‘Shovel-ready’ Emer pauses Eurospeak to take a dig at poll frontrunner Sinn Féin
Labour’s Euro hopeful is fighting hard in face of possible party meltdown
Labour’s European candidate Emer Costello canvassing on Grafton Street, Dublin, with Minister for Social Protection Joan Burton. Photograph: Dara Mac Dónaill
The Charge of the Labour Brigade. (as not imagined by Tennyson).
Into the valley of debt rode the underfunded.
EU to the right of them. ECB to the left of them. IMF behind them.
Theirs not to make reply.
Theirs not to reason why.
Theirs but to do and die . . .
No matter how much they argue the actions of Fianna Fáil and the troika’s diktat forced their hand on policy, it looks like Labour is going to be slaughtered on Friday.
Sinn Féin is going all out to disappear them.
And everyone else is piling in through the gap.
The way people have been talking, you’d be afraid to leave any of them near a naked flame. Meltdown, it seems, is imminent.
Is it too late to avoid destruction?
Outgoing MEP Emer Costello hasn’t given up hope. She is fighting hard, but her message is firmly focused on Europe, and her record in parliament during the past two years.
She talks passionately, and at length, about “trying to Europeanise the European elections”.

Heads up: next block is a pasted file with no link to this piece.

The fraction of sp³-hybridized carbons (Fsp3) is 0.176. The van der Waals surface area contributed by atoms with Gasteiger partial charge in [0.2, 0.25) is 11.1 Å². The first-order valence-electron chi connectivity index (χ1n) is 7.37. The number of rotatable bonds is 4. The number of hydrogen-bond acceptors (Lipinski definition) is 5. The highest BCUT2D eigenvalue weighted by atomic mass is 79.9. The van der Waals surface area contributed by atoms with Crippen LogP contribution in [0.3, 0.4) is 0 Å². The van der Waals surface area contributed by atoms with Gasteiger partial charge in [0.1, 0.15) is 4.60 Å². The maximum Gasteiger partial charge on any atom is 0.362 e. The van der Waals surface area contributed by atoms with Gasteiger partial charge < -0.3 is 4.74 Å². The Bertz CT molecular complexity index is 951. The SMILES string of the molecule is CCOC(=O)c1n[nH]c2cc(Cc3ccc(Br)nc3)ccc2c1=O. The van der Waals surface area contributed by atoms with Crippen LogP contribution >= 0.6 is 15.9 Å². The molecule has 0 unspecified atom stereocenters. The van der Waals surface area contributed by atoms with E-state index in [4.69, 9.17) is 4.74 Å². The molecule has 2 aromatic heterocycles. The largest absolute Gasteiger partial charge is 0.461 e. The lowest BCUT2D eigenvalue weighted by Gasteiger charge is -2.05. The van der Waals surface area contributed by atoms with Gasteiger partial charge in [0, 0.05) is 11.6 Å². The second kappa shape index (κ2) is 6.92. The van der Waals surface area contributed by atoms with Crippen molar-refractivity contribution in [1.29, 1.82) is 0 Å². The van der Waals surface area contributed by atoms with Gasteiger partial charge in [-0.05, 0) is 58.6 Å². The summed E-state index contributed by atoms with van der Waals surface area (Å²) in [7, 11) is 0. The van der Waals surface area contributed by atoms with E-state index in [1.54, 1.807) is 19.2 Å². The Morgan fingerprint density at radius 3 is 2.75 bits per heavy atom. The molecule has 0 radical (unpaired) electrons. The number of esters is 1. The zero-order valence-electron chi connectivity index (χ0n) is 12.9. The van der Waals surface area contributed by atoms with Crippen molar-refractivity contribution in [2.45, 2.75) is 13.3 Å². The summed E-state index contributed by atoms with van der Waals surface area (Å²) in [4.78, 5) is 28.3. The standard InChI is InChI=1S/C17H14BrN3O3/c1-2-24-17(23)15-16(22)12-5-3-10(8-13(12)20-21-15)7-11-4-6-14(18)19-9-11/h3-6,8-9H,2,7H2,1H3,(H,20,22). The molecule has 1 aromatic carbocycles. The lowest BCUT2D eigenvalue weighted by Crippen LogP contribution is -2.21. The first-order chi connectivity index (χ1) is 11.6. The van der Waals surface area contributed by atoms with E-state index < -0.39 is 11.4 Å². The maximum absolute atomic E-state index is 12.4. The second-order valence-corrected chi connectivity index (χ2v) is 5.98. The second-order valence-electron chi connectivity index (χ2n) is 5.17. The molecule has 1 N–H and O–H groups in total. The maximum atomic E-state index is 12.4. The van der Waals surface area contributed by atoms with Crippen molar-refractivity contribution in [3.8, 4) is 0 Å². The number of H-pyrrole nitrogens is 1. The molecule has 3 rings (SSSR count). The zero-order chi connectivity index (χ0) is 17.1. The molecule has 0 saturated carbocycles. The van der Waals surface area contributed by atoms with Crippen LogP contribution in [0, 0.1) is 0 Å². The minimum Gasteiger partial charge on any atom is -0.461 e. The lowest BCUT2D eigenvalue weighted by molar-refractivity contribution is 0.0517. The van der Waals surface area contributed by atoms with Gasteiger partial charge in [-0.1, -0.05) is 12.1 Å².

As a member of the employment and social affairs committee, she points to an innovative youth employment project they have put in place along with her leading role in bringing about an anti-poverty strategy.
Martin Schulz in Cabra
On the doorsteps she is trying to sell Labour’s links with MEP Martin Schulz – “a good friend to Ireland” – who is running for the presidency of the EU Commission on a growth and jobs platform.
But who the hell is Martin Schulz? And where might he be when those water bills slide through the letter box?
Even some of her team had to laugh at a recent tweet from a party worker: “Great response to Emer Costello and Martin Schulz on the doors in Cabra.”
Sure, it should be about Europe, but the people she needs to convince are more concerned about their pressing problems at home, and Labour’s role in bringing them about.
It’s not going well.
So yesterday afternoon, when the other party candidates were busy being hothoused by handlers and swotting up on their lines in advance of a pre-recorded debate with Vincent Browne, Emer was canvassing on Grafton Street.
Joan Burton came along to lend support. She was wearing a casual brown leather jacket over her smart dress. Earlier in the day, at a Women for Emer Costello meeting at Buswell’s Hotel, Joan arrived wearing the exact same red jacket as the candidate.
“I just ran into Marks yesterday and bought it,” she explained, mortified.
In deference to the candiate, the Minister removed her new purchase. This meant that both she and Lorraine Mulligan, the party’s candidate in the Dublin West byelection, were dressed in black.
Not a good sign in a campaign of ominous signs for Labour.
“The last time that happened to me was at a press conference when Mary Robinson was going for the presidency,” said Joan, striking a hopeful note.
Among the women at the meeting were Denise Charlton of the Immigrant Council, singer Mary Coughlan, former Independent senator Mary Henry, former senator and Supreme Court judge Catherine McGuinness, Margaret E Ward of Women on Air, artist Margaret Corcoran and Jillian Van Turnhout, the Taoiseach’s nominee to the Upper House.
Why was she there? “I want to support people who want to comprehensively and robustly engage with Europe and I think Emer will do that.”